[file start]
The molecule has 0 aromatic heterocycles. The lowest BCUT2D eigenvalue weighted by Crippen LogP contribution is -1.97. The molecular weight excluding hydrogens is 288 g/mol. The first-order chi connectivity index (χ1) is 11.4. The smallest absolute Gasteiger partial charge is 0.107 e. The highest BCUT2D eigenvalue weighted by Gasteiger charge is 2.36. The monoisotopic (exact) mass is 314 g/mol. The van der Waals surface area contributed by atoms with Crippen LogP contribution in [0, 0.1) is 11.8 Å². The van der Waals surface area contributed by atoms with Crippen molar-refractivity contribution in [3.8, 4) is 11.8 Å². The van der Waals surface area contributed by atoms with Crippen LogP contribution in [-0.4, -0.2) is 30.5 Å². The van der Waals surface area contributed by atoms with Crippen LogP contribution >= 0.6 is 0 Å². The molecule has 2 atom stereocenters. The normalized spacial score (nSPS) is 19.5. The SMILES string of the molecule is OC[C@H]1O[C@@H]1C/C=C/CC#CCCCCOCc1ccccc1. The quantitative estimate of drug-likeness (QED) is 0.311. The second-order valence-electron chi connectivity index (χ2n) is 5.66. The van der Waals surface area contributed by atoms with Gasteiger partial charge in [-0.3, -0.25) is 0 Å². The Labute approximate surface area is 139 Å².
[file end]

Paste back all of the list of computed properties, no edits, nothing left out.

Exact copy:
The molecule has 0 aromatic heterocycles. The lowest BCUT2D eigenvalue weighted by Crippen LogP contribution is -1.97. The molecular weight excluding hydrogens is 288 g/mol. The first-order chi connectivity index (χ1) is 11.4. The smallest absolute Gasteiger partial charge is 0.107 e. The highest BCUT2D eigenvalue weighted by Gasteiger charge is 2.36. The monoisotopic (exact) mass is 314 g/mol. The van der Waals surface area contributed by atoms with Crippen LogP contribution in [0, 0.1) is 11.8 Å². The van der Waals surface area contributed by atoms with Crippen molar-refractivity contribution in [3.8, 4) is 11.8 Å². The van der Waals surface area contributed by atoms with Crippen LogP contribution in [-0.4, -0.2) is 30.5 Å². The van der Waals surface area contributed by atoms with Crippen LogP contribution >= 0.6 is 0 Å². The molecule has 2 atom stereocenters. The normalized spacial score (nSPS) is 19.5. The SMILES string of the molecule is OC[C@H]1O[C@@H]1C/C=C/CC#CCCCCOCc1ccccc1. The quantitative estimate of drug-likeness (QED) is 0.311. The second-order valence-electron chi connectivity index (χ2n) is 5.66. The van der Waals surface area contributed by atoms with Gasteiger partial charge in [-0.3, -0.25) is 0 Å². The Labute approximate surface area is 139 Å².